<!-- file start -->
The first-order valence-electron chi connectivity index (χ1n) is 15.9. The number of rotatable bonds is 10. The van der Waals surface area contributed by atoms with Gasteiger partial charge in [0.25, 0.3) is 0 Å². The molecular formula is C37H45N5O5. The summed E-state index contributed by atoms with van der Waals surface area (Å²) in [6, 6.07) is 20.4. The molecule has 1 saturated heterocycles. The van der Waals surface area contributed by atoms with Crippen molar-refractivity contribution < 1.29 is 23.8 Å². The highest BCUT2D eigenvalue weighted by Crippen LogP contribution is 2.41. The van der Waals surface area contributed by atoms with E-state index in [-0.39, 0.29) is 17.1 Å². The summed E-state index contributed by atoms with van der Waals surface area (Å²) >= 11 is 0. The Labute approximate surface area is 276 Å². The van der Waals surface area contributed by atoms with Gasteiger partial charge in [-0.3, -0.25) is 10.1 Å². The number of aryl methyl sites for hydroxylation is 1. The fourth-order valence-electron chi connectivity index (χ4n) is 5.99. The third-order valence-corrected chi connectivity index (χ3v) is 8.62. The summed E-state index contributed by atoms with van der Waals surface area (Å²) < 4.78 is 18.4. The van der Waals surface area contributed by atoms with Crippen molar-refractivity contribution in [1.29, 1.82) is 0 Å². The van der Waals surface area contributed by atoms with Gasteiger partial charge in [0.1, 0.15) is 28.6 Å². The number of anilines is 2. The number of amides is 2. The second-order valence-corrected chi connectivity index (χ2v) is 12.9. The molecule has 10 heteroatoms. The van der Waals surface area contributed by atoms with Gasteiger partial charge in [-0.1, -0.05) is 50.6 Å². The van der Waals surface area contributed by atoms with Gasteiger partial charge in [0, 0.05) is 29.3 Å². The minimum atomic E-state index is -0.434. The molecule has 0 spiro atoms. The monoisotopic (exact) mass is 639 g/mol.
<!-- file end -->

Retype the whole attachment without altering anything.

The first-order valence-electron chi connectivity index (χ1n) is 15.9. The number of rotatable bonds is 10. The van der Waals surface area contributed by atoms with Gasteiger partial charge in [0.25, 0.3) is 0 Å². The molecular formula is C37H45N5O5. The summed E-state index contributed by atoms with van der Waals surface area (Å²) in [6, 6.07) is 20.4. The molecule has 1 saturated heterocycles. The van der Waals surface area contributed by atoms with Crippen molar-refractivity contribution < 1.29 is 23.8 Å². The highest BCUT2D eigenvalue weighted by Crippen LogP contribution is 2.41. The van der Waals surface area contributed by atoms with E-state index in [-0.39, 0.29) is 17.1 Å². The summed E-state index contributed by atoms with van der Waals surface area (Å²) >= 11 is 0. The Labute approximate surface area is 276 Å². The van der Waals surface area contributed by atoms with Gasteiger partial charge in [-0.3, -0.25) is 10.1 Å². The number of aryl methyl sites for hydroxylation is 1. The fourth-order valence-electron chi connectivity index (χ4n) is 5.99. The third-order valence-corrected chi connectivity index (χ3v) is 8.62. The summed E-state index contributed by atoms with van der Waals surface area (Å²) < 4.78 is 18.4. The van der Waals surface area contributed by atoms with Crippen molar-refractivity contribution in [1.29, 1.82) is 0 Å². The van der Waals surface area contributed by atoms with Gasteiger partial charge in [0.1, 0.15) is 28.6 Å². The number of anilines is 2. The number of amides is 2. The second-order valence-corrected chi connectivity index (χ2v) is 12.9. The molecule has 10 heteroatoms. The van der Waals surface area contributed by atoms with Gasteiger partial charge in [-0.1, -0.05) is 50.6 Å². The van der Waals surface area contributed by atoms with Gasteiger partial charge in [0, 0.05) is 29.3 Å². The minimum atomic E-state index is -0.434. The molecule has 0 spiro atoms. The monoisotopic (exact) mass is 639 g/mol.